Wednesday, November 19, 2008

Pizza Napolitana Anyone?

Anyone who know us knows that we are Italian foodies, however I have never learned how to make pizza mostly because I know I could never make it as good as our favorite pizza, Grimaldi's, in Brooklyn, NY. When our favorite local Italian restaurant here offered a brick oven pizza class, I jumped at the occasion. I spent the entire evening with very lively and tipsy people and we learned how to make everything from the dough to how to turn the pizzas in the 1200 degree oven. Bea was strapped to me the entire time and was admired by all in attendance. The pizzas were incredible and a couple nights ago I tried to re-create my masterpiece at the class and the pizzas came out awesome. I do have a pizza stone, which is totally key, and we got fresh mozzarella, San Marzano tomatoes (you can get them in a huge can at Costco for cheap), Basil that I processed with olive oil and froze this summer which we drizzled over the top instead of fresh basil, olive oil and salt. We cooked our pizzas at 550 degrees and they turned out almost as good as the brick oven. One key is to let the pizza stone heat back up again in-between pizzas so the crust rises more and gets more soft on in the middle of the crust.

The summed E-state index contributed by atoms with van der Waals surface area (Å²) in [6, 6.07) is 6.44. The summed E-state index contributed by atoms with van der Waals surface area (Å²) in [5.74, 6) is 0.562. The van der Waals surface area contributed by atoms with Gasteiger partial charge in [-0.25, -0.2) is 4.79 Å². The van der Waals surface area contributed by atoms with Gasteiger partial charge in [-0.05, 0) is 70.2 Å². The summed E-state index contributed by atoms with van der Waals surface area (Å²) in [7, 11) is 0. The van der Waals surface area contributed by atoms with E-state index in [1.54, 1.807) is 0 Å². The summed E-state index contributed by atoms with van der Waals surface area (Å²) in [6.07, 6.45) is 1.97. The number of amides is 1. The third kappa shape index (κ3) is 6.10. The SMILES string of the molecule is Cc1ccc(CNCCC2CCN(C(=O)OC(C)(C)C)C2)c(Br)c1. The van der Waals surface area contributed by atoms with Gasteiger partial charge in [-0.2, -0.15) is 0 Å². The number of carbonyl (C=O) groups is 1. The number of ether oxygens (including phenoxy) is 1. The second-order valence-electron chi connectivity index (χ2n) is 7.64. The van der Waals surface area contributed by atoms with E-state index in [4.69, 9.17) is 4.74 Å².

One tip I got from the class was to buy the largest pan you can find that covers the bottom of your oven, take it to Home Depot and get un-glazed ceramic tiles and have them cut them to the exact size of your pan, then set that on the very bottom of your oven (only if you have a gas oven) and keep it there forever. You can cook pizzas and bread right on top of that and it makes everything else you cook come out less "well done" and more "golden brown" on the edges. I can't wait to do it!

I am ashamed to admit, though, that I'm planning on using whole wheat dough from now on, which my teacher said ruins the whole idea of eating a pizza, mostly because I have a million pounds of wheat in my basement and I just got a new wheat grinder that makes the superfine flour that pizza dough requires. Otherwise it's like $5 for 5 lbs of pizza dough grade flour and that's just ridiculous when I have it for free in my basement. Sorry Larry!


Sarah said...

Amelia, I can't tell you how excited I am for this blog. Will you post the dough recipe? All recipes for that matter?

Tracie said...

Yes, please post the recipes! And instructions on how to really use the pizza stone... I can never seem to get it to work, so I've started using a cookie sheet and pre-cooking the crust a bit instead.